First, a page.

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9642 Randle Rd
Williamsport, OH, 43164

Honeyrun Farm produces pure raw, honey, handcrafted soap, and beeswax candles in Williamsport, Ohio

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Filtering by Tag: bee pollen

Honeyfest is Over, Goldenrod Begins

Honeyrun Farm


-Posted by Isaac

What a crazy time was this year's Honeyfest! As usual Jayne was responsible for the beautiful display. I was able to snap a few pictures while she added some finishing touches. This was around 11 a.m. Friday morning:


An hour before the official start, the early birds trickled in.

By afternoon (and the entire next day) we were swamped. Thank you for all the support and nice compliments, honey lovers. It was a happy, fun, busy weekend.

Because of the perpetual crowd surrounding, sampling and buying, I'm left with just a couple small regrets: one, I didn't get to talk to you in a relaxed way... too many people needing help. And two, I wanted to make it around the festival, finding interesting things to post on this blog... well, I didn't get to; same reason, just too busy. I guess that's a good problem. Maybe next year we'll hire more workers.

The goldenrod has now started to bloom in earnest:


The pollen traps are filling up, and as you can see, the bees have found it. This is the beautiful orange (tasty!) goldenrod pollen. In just the span of a few days the color has completely changed from browns and yellows (clover, ragweed) to pure orange.


We have four bee yards with pollen traps. Around 50 hives in all. Until today I would come home with maybe a third to half a five-gallon bucket full of pollen. Not now. The skinny times are over, the Fat-Cat (Big-Bee) days begin. This evening I should have brought another bucket! We were overflowing... what a difference the goldenrod makes!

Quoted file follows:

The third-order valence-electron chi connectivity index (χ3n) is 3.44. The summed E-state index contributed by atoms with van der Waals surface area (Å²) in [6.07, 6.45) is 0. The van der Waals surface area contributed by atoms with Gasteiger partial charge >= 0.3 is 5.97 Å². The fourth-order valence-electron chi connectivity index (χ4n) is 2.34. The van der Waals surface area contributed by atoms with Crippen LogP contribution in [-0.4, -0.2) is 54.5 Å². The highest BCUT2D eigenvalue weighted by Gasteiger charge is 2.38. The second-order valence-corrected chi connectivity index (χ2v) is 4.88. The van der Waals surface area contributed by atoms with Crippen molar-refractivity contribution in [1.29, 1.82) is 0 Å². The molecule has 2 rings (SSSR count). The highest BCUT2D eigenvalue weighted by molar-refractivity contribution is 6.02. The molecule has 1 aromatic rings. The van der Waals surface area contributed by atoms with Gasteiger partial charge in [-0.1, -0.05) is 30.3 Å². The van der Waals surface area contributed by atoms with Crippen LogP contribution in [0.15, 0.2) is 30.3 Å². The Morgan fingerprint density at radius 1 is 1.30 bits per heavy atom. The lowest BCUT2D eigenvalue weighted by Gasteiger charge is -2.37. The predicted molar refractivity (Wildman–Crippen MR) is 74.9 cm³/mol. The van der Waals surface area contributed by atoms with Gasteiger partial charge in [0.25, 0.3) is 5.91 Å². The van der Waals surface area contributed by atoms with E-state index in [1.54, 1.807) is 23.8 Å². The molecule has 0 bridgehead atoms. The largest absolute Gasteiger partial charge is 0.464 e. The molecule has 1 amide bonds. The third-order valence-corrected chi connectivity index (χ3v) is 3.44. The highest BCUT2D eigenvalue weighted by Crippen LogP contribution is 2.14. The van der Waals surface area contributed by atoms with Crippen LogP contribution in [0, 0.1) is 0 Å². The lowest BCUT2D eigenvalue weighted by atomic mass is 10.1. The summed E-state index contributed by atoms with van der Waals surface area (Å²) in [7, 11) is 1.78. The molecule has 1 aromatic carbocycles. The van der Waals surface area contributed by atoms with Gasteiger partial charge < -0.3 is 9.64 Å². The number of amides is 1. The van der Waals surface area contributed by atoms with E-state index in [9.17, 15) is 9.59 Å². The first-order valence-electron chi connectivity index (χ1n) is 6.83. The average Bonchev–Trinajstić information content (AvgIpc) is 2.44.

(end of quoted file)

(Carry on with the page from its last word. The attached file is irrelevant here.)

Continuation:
This is my favorite of the four yards:
Just step out the front door, girls!
I think this is the equivalent to having prime lakeside real estate. Or if you're like me, a Swiss chalet on a mountain trail.



This evening the family joined me for a "pollen run."


It took a little prodding to get the kids to come along. They're suddenly at the age where Legos and cartoons become much more important than, in Mason's words, "a boring pollen run."


We had a small stinging incidence. We had tears.

Oh no.
They'll never come with me again.

Maybe we'll just stick to the bee yard with the near-by backyard swing set.




Not Just Another Color in the Crayola Box.

Honeyrun Farm

-posted by Jayne
My first recollection of the word "goldenrod" was describing a crayon.  It was always just another muted yellow in the crayon box.  Kind of a dull mustard color.  It wasn't until much later that I realized, the crayon color is describing a flower.  
So I dug out our crayon box and took a look.  Yep.. it's still there.  Still the same color.  But I'm not sure the color accurately depicts the actual flower.  The color changes as the season progresses.  It starts off as a dark greenish-yellow, then ripens to a vibrant bright yellow (seen below in the bright mid-day sun).
As the flower matures, it becomes the deep yellow color you see below, more like the actual color of the crayon.  Depending on the time of day, and how the sun is hitting it, the color of the flower can change drastically.  
This week we took the kids out for an evening hike, for the sole purpose of checking out the goldenrod.  I wanted to see what kind of pictures I could get as the sun was setting.
 I didn't do anything to these photos... no adjusting for color or anything.  This is what goldenrod really looks like when the sun is setting over the horizon, lighting up the flowers in such a beautiful way!





 The tiny white flowers you see interspersed with the goldenrod below are asters.  These are the next big nectar source for the bees.  They are just beginning to open.  Perfect timing.  Fall honey, primarily from goldenrod and asters, is deeply robust, with tones of butterscotch and mint.  I have been eating more Fall honey than anything else this year.  It has really grown on me!
As we approached the bee yard surrounded by this field of goldenrod... the smell was there.  While the bees are ripening the goldenrod nectar, it has a distinctly strong smell.  Some people think it smells like dirty laundry.  But I commented to Isaac... I don't really smell that anymore.  To me, it just smells like Fall honey.  And it smells pretty good.    Have a good weekend!